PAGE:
A free agent in the truest sense entering 1984 (no NFL team selected him in 1978 in a draft that lasted 12 rounds), Moon had an opportunity to join the Seahawks that year. They offered him a contract. But the Houston Oilers offered him a better one, guaranteeing the majority of the deal, something the Seahawks were unwilling to do.
From 1987 through 1993, the Oilers never ranked worse than 10th in total offense. From 1990-93, they also ranked second, third, second and third in scoring offense. With Moon at quarterback, the Oilers reached the playoffs every year from 1987-93. After he departed for Minnesota in 1994, the Oilers did not reach the postseason again for five years, when they were based on Tennessee, rebranded the Titans.
Moon’s Oilers never advanced beyond the divisional round of the playoffs, but not for a lack of production at his position. In his 10 postseason starts, Moon averaged 287 passing yards and an 84.9 rating. By contrast, during his playoff career, Dan Marino averaged 250.6 and 77.1. John Elway averaged 225.6 and 79.7, and Jim Kelly 227.2 and 72.3.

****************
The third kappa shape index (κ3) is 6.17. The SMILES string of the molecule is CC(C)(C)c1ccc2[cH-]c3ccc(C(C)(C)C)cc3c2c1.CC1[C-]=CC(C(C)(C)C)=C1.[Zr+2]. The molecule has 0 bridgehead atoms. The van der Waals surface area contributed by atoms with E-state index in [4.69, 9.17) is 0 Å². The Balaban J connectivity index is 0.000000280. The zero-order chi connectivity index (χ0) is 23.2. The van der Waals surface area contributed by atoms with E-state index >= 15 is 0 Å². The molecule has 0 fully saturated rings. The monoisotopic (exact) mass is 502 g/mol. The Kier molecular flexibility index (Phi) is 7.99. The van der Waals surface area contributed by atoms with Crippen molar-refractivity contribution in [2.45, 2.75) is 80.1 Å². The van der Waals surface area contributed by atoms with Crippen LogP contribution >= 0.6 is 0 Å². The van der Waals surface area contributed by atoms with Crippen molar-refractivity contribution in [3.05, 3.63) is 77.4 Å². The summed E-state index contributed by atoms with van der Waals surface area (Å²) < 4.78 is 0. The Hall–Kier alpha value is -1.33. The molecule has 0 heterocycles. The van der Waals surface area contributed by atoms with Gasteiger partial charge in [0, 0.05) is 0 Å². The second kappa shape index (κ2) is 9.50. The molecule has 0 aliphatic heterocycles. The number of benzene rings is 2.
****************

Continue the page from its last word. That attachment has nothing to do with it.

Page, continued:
From 1987 through 1995, Moon exceeded 4,000 passing yards four times (1990, 1991, 1994, 1995), topping the NFL with 4,689 in 1990 and 4,690 in 1991.
Unlike Moon, who played with four franchises (Houston, Minnesota, Seattle, Kansas City), Marino spent his entire career in Miami while Elway spent his in Denver.
“Four franchises and four different offenses,” said Moon. “I would have loved to have been in the same offense like Peyton Manning, Joe Montana, Steve Young and Tom Brady for pretty much a whole career. That’s why those guys were so successful in their offenses because they were in the same system for so many years and got a chance to learn how to command them the way they needed to.
“But I was able to adapt and was pretty productive in all the offenses. A lot of quarterbacks can’t adapt. They are made for certain systems. I could play wherever they put me and could do what I was asked to do. My versatility really helped me. I’m more proud of that than the numbers.”
The numbers: 49,325 yards, 297 touchdowns and 49 300-yard games (eighth all-time) out of the 208 he played. Moon cited two of those games among his most memorable. One occurred Oct. 26, 1997 when he was in the first of two seasons with the Seahawks. He threw for 409 yards and five touchdowns in a 45-34 Seattle victory over the Raiders.